More about Calymene, celebra trilobite

Calymene celebra trilobite fossil

This little trilobite crawled on the ocean floor over 400 million years ago. His species had smaller eyes than many other species and was probably a sluggish swimmer. A large number of their fossils are found in the Midwest U.S. where warm shallow oceans once dominated the continents.


Scientific Name: Calymene, celebra

Common Name: Trilobite 

Kingdom: Animalia

Phylum: Arthropod (means jointed legs) Largest and most successful phylum, includes insects

Class: Trilobite (means three lobes)

Order: Phacopida (means lens face)

Family: Calymenidae

Genus: Calymene (means beautiful crescent as a reference to the glabella facial structure (the axial lobe of the cephalon or head forming a dome)

Species: celebra


4 thoughts on “More about Calymene, celebra trilobite

  1. Lovely site. You are obviously in love with your subject and a good photographer as well. Well explained specimens and a good reference source for amateurs like me.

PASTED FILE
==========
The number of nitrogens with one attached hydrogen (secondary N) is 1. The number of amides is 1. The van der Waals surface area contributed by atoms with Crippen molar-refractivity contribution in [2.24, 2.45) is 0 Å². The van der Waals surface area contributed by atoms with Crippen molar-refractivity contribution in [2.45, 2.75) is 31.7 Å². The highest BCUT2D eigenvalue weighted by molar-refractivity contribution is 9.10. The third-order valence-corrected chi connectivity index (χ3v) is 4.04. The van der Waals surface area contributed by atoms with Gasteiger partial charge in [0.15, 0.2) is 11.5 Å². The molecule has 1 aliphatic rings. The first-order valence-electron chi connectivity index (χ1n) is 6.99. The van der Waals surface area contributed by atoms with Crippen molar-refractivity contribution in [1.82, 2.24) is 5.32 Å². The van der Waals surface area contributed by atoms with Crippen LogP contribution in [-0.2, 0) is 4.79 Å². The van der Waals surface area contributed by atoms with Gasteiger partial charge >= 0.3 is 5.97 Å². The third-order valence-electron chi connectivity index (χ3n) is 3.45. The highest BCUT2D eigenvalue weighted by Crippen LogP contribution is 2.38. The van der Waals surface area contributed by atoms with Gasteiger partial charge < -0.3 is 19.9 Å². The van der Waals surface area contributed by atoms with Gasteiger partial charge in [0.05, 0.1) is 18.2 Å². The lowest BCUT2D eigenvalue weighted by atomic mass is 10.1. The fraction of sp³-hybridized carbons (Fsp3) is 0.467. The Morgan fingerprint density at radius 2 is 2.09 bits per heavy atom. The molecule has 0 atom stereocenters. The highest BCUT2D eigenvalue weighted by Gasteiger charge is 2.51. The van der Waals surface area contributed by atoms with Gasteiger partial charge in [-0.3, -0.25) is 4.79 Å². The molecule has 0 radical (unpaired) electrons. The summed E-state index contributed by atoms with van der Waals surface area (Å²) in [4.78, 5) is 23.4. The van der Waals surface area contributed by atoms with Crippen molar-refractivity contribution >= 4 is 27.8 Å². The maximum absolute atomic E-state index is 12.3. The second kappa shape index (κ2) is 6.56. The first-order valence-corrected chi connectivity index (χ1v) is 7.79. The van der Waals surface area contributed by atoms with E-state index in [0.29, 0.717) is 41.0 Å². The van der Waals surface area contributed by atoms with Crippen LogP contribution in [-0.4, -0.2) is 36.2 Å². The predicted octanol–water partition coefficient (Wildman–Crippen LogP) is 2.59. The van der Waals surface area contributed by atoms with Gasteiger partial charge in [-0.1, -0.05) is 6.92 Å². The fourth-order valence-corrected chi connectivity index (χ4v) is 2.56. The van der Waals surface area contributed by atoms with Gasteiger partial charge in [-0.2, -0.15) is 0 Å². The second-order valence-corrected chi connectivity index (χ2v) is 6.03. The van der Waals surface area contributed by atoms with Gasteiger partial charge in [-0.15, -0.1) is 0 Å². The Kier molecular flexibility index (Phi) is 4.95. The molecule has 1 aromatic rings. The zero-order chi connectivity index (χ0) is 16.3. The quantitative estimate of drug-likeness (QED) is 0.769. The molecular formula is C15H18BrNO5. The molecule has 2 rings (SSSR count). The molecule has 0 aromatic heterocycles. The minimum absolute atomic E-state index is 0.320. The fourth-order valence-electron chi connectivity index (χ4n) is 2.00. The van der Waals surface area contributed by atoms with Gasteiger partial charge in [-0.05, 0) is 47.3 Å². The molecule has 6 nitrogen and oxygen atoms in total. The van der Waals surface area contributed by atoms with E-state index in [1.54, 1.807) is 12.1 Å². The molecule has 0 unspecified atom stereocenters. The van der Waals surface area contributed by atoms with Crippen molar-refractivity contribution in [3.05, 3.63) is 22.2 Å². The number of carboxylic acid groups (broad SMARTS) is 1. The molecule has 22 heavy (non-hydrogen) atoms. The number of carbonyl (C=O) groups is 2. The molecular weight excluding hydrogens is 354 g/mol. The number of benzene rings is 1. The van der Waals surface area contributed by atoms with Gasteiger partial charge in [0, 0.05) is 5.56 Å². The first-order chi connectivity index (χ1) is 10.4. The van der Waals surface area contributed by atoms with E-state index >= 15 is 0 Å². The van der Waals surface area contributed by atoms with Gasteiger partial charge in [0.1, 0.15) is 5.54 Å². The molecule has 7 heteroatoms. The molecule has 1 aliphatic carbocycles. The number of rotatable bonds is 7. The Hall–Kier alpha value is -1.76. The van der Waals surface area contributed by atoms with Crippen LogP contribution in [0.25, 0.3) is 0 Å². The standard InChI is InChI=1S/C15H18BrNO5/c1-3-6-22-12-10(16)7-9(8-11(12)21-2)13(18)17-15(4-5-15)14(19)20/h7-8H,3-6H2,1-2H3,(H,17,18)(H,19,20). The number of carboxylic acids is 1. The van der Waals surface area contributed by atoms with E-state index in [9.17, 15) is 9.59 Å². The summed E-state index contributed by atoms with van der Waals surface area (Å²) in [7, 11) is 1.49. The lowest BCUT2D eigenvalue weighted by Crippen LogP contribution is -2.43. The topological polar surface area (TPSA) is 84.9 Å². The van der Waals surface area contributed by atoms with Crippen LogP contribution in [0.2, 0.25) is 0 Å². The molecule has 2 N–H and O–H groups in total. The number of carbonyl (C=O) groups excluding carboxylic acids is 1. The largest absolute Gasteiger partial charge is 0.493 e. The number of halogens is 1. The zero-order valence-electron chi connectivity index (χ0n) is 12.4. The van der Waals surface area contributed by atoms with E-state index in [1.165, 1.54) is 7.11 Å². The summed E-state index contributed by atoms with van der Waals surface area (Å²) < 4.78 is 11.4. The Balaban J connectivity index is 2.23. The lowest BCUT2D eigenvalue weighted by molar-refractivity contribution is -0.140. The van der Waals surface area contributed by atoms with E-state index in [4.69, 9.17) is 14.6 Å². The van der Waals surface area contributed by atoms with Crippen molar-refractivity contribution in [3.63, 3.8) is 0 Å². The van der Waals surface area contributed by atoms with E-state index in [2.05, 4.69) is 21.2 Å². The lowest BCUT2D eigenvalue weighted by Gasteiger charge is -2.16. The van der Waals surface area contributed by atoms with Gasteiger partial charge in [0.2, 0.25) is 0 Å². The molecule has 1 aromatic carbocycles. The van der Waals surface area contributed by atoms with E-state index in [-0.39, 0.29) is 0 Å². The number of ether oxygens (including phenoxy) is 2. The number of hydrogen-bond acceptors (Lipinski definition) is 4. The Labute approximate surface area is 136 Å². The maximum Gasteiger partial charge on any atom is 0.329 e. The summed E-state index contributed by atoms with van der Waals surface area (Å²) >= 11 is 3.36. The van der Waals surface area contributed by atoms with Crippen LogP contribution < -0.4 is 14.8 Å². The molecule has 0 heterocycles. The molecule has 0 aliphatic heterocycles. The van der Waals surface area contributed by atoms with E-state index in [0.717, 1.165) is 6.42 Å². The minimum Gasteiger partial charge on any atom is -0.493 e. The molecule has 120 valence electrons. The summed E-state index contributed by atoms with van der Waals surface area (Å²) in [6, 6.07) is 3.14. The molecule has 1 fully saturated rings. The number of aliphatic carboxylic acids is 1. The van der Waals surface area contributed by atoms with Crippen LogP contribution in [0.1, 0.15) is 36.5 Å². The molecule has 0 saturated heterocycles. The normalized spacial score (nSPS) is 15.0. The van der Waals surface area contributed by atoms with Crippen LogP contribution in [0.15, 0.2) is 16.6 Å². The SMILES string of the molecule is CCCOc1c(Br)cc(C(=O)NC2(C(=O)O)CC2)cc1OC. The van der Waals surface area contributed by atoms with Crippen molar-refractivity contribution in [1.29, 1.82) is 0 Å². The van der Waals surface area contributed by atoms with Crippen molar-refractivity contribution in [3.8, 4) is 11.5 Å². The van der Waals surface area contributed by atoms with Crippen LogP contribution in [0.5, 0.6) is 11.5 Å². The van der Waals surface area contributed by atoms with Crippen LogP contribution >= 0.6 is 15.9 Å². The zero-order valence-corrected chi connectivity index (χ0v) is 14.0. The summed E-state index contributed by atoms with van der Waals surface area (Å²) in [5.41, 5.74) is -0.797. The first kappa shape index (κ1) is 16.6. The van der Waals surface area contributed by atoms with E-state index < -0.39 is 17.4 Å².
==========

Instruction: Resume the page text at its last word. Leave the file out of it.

Question: When does a ‘dead’ piece of coral become a fossil? I have recently inherited pieces of brain coral and star coral, both are hard calcium carbonate and retrieved legally from beach debris. Are they fossilised or are they just old dead coral? How can one tell?
    Thank you, RichardF

    • I will admit that I sometimes call the Florida corals which I have in my collection “fossils” simply out of habit and because they are the remains of once living organisms. Experts would probably have issue with that because they are probably not old enough or haven’t gone through the mineralization process. But there is definitely not a question of the older and extinct specimens I have. Here are a couple links Richard, one of which is very good at describing the various ways how fossils are formed and one describes what is a fossil. I hope you find this helpful. Thank you for your lovely comment.

      • Thank you Ms. Fossil Lady for your prompt response and the links. Nice to communicate with you, will keep an eye on your site. Have a great year!
        Richard F.

  2. Pingback: WHAT’S YOUR STATE’S OFFICIAL FOSSIL? | Simanaitis Says

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